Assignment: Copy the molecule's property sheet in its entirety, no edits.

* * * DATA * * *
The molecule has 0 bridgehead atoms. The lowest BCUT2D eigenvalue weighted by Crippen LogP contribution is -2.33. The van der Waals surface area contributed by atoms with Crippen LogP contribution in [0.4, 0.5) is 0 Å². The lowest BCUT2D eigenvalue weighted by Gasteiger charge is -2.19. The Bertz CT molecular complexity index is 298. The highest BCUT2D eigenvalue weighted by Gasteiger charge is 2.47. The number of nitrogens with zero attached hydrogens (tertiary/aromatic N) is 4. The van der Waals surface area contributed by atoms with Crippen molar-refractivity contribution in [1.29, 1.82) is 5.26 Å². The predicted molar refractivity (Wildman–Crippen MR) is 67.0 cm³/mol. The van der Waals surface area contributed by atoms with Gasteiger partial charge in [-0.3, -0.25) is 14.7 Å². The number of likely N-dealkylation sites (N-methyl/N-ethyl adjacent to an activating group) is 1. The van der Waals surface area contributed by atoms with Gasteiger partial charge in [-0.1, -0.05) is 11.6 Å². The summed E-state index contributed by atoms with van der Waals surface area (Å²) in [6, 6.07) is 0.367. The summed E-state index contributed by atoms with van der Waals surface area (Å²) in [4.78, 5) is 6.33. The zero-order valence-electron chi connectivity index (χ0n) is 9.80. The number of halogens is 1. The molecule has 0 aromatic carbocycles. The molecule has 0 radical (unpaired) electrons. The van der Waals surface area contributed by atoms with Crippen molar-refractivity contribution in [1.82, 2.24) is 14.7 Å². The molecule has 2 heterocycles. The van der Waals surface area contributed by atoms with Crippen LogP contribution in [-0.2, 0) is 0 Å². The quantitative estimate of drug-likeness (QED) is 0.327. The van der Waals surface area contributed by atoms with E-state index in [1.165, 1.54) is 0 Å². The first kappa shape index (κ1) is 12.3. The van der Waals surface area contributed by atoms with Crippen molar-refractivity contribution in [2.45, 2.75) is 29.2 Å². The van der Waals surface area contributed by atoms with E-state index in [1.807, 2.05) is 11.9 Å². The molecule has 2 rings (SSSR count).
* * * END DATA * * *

The molecule has 0 bridgehead atoms. The lowest BCUT2D eigenvalue weighted by Crippen LogP contribution is -2.33. The van der Waals surface area contributed by atoms with Crippen LogP contribution in [0.4, 0.5) is 0 Å². The lowest BCUT2D eigenvalue weighted by Gasteiger charge is -2.19. The Bertz CT molecular complexity index is 298. The highest BCUT2D eigenvalue weighted by Gasteiger charge is 2.47. The number of nitrogens with zero attached hydrogens (tertiary/aromatic N) is 4. The van der Waals surface area contributed by atoms with Crippen molar-refractivity contribution in [1.29, 1.82) is 5.26 Å². The predicted molar refractivity (Wildman–Crippen MR) is 67.0 cm³/mol. The van der Waals surface area contributed by atoms with Gasteiger partial charge in [-0.3, -0.25) is 14.7 Å². The number of likely N-dealkylation sites (N-methyl/N-ethyl adjacent to an activating group) is 1. The van der Waals surface area contributed by atoms with Gasteiger partial charge in [-0.1, -0.05) is 11.6 Å². The summed E-state index contributed by atoms with van der Waals surface area (Å²) in [6, 6.07) is 0.367. The summed E-state index contributed by atoms with van der Waals surface area (Å²) in [4.78, 5) is 6.33. The zero-order valence-electron chi connectivity index (χ0n) is 9.80. The number of halogens is 1. The molecule has 0 aromatic carbocycles. The molecule has 0 radical (unpaired) electrons. The van der Waals surface area contributed by atoms with Crippen molar-refractivity contribution in [1.82, 2.24) is 14.7 Å². The molecule has 2 heterocycles. The van der Waals surface area contributed by atoms with Crippen LogP contribution in [-0.2, 0) is 0 Å². The quantitative estimate of drug-likeness (QED) is 0.327. The van der Waals surface area contributed by atoms with E-state index in [1.165, 1.54) is 0 Å². The first kappa shape index (κ1) is 12.3. The van der Waals surface area contributed by atoms with Crippen molar-refractivity contribution in [2.45, 2.75) is 29.2 Å². The van der Waals surface area contributed by atoms with E-state index in [1.807, 2.05) is 11.9 Å². The molecule has 2 rings (SSSR count).